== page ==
The story takes place during the early years of the Depression. We are introduced to the protagonist, Jacob Jankowski, as an elderly man (wonderfully play by veteran Hal Holbrook) in a present-tense framing story in which Jacob tells of his experiences with the Benzini Brothers travelling circus, which we know from the outset will somehow end in disaster. Jacob, played as a young man by Robert Pattinson, is a veterinary student at Cornell one exam short of graduation when his parents are killed in an auto accident and he is thrust into a world of poverty and homelessness. He hops a train and finds himself part of the Benzini Brothers circus, first as a laborer shoveling manure, but later as a the circus’s official vet, which necessarily involves him with the circus’s emotionally unstable impresario August Rosenbluth (Christoph Waltz) and his wife, Marlena (Reese Witherspoon), a beautiful rose plucked by August from poverty and obscurity and turned into a star attraction.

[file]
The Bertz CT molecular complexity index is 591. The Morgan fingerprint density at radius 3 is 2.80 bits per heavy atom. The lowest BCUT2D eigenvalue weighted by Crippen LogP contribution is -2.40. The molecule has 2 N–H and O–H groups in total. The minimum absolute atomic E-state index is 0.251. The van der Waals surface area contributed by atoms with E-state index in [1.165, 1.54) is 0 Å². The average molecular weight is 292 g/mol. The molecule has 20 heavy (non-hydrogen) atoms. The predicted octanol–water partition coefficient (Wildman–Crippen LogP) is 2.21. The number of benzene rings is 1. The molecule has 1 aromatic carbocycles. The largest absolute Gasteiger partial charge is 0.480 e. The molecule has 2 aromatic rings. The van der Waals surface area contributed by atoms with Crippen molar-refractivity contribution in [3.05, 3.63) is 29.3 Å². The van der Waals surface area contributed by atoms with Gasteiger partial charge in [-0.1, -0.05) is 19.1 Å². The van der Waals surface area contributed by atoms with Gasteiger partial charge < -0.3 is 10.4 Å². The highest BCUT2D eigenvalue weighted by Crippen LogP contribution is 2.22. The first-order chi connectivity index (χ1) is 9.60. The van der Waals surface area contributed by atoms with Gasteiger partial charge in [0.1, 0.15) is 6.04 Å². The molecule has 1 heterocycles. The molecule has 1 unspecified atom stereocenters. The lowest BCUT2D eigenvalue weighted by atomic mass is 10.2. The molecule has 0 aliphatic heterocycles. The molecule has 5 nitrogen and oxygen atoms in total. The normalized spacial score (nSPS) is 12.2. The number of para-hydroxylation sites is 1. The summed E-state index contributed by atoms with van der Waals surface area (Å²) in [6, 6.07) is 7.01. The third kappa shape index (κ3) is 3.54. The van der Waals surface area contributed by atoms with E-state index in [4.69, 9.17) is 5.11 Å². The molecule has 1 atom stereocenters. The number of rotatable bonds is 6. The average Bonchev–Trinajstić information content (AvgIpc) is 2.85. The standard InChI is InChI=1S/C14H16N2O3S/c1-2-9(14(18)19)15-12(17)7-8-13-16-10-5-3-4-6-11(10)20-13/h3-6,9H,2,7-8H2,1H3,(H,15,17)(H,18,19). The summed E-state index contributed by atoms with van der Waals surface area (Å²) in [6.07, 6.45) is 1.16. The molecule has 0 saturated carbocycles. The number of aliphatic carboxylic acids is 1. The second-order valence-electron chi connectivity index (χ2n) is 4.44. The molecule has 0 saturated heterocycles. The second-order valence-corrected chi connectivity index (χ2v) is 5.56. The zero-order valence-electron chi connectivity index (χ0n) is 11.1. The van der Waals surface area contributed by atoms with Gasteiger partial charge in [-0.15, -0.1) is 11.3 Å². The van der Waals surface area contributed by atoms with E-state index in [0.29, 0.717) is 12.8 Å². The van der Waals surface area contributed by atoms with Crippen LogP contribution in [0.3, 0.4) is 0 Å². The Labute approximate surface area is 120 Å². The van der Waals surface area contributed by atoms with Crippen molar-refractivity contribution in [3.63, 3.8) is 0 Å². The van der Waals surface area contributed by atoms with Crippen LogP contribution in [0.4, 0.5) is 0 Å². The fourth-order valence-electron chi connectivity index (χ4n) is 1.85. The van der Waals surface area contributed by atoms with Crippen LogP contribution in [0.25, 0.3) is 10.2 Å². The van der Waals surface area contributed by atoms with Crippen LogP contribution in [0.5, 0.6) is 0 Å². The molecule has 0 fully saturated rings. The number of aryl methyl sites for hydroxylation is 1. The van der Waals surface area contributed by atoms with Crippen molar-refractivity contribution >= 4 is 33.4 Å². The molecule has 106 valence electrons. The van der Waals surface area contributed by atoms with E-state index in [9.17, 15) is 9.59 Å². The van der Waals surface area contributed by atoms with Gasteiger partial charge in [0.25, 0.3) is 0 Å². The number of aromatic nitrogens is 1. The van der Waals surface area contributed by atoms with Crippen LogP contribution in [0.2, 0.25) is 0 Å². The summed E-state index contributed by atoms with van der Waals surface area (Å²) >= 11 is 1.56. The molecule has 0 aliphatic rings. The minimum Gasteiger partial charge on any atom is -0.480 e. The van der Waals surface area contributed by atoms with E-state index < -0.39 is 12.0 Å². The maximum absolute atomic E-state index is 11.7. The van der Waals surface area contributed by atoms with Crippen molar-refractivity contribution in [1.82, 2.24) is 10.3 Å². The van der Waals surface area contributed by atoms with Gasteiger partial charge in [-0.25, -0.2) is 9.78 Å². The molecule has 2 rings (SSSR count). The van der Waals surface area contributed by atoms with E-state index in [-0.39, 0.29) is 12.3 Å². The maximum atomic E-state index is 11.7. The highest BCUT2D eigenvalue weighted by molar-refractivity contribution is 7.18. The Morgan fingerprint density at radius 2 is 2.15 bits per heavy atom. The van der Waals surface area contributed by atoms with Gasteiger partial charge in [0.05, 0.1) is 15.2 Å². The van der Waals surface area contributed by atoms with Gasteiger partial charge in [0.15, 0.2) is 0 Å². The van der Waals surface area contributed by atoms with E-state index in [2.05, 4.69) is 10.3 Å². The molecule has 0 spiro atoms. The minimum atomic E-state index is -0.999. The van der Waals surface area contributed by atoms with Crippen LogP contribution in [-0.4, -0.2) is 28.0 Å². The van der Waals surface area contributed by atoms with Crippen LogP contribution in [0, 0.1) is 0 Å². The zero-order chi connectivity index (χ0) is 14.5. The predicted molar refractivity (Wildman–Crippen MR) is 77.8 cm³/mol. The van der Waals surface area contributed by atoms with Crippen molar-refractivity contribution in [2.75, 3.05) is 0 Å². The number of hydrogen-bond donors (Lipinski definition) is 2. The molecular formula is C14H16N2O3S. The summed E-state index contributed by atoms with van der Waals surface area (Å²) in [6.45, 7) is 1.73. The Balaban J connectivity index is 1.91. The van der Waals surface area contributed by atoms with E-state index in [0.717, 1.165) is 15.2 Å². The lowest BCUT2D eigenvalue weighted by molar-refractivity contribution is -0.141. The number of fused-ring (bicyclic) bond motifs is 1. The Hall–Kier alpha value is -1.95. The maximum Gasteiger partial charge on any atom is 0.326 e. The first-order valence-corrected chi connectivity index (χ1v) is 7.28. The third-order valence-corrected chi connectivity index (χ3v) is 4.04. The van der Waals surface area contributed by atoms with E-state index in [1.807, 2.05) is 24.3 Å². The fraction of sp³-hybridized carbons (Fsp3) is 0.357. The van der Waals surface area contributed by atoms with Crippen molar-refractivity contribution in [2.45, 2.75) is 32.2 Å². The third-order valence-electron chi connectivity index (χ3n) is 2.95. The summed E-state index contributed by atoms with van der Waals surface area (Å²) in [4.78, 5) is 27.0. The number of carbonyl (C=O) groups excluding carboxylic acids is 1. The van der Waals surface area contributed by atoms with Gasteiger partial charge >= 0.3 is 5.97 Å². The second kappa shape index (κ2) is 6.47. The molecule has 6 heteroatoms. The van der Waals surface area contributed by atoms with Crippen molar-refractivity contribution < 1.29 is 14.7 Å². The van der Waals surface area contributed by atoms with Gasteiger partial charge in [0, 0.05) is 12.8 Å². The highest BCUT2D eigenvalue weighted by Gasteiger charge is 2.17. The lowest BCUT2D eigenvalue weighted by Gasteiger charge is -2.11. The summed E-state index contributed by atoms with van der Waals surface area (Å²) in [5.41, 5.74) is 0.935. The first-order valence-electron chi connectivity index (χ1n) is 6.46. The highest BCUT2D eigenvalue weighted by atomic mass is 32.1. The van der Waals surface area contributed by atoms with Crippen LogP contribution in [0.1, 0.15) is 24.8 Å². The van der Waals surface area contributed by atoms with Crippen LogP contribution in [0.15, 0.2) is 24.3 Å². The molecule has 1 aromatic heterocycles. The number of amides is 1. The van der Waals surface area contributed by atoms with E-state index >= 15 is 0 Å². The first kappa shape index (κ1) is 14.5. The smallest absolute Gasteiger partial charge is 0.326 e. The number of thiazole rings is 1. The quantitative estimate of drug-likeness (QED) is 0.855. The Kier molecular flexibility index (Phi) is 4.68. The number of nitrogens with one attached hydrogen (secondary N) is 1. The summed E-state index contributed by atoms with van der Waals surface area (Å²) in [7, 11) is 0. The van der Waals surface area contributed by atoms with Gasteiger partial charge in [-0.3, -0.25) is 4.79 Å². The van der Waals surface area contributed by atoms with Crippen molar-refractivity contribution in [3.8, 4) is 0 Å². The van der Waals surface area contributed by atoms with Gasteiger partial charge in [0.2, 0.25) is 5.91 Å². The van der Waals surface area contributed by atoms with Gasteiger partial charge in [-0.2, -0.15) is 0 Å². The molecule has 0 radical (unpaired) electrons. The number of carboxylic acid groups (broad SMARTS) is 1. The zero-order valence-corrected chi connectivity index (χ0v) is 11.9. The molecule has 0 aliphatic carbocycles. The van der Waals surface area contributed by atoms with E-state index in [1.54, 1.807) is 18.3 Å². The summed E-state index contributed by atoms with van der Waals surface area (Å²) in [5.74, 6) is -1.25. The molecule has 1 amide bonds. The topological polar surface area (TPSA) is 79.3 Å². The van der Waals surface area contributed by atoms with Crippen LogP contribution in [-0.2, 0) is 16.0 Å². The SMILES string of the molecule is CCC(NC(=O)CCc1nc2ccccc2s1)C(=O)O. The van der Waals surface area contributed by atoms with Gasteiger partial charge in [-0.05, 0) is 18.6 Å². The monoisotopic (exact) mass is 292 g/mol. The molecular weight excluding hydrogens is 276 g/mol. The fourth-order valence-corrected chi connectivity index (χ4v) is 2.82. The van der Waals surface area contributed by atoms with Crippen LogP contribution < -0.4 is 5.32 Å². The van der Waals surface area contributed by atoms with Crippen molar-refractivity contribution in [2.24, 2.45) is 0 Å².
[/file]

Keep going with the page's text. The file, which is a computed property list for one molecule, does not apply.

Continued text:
Because August is frequently cruel and violent and Jacob and Marlena are young and beautiful, it is only a matter of time before a love triangle develops that will threaten life and limb. While there is a certain amount of romanticization involved in the film’s depiction of the circus, embodied most beautifully in a galvanizing early sequence in which the workers raise the big tent against a glorious, bronze sunrise, Water for Elephants also evokes the dark side of itinerant entertainment during economic hard times. Images of wild animals confined to tiny cages, constant threats of going bankrupt and being picked clean by other circuses, and the hard physical realities of life on a cramped train with what can only be described as a wildly disparate company of workers, performers, and hired thugs remind us that the old ideal of “running away with the circus” is little more than a pipe dream. August runs Benzini Brothers with an iron fist, although he is most frightening because he is also charming and seemingly giving, emphasizing the familial nature of the circus enterprise even as men are thrown off the moving train late at night (known as being “red-lighted”) either as punishment for indiscretions or simply because they are no longer needed.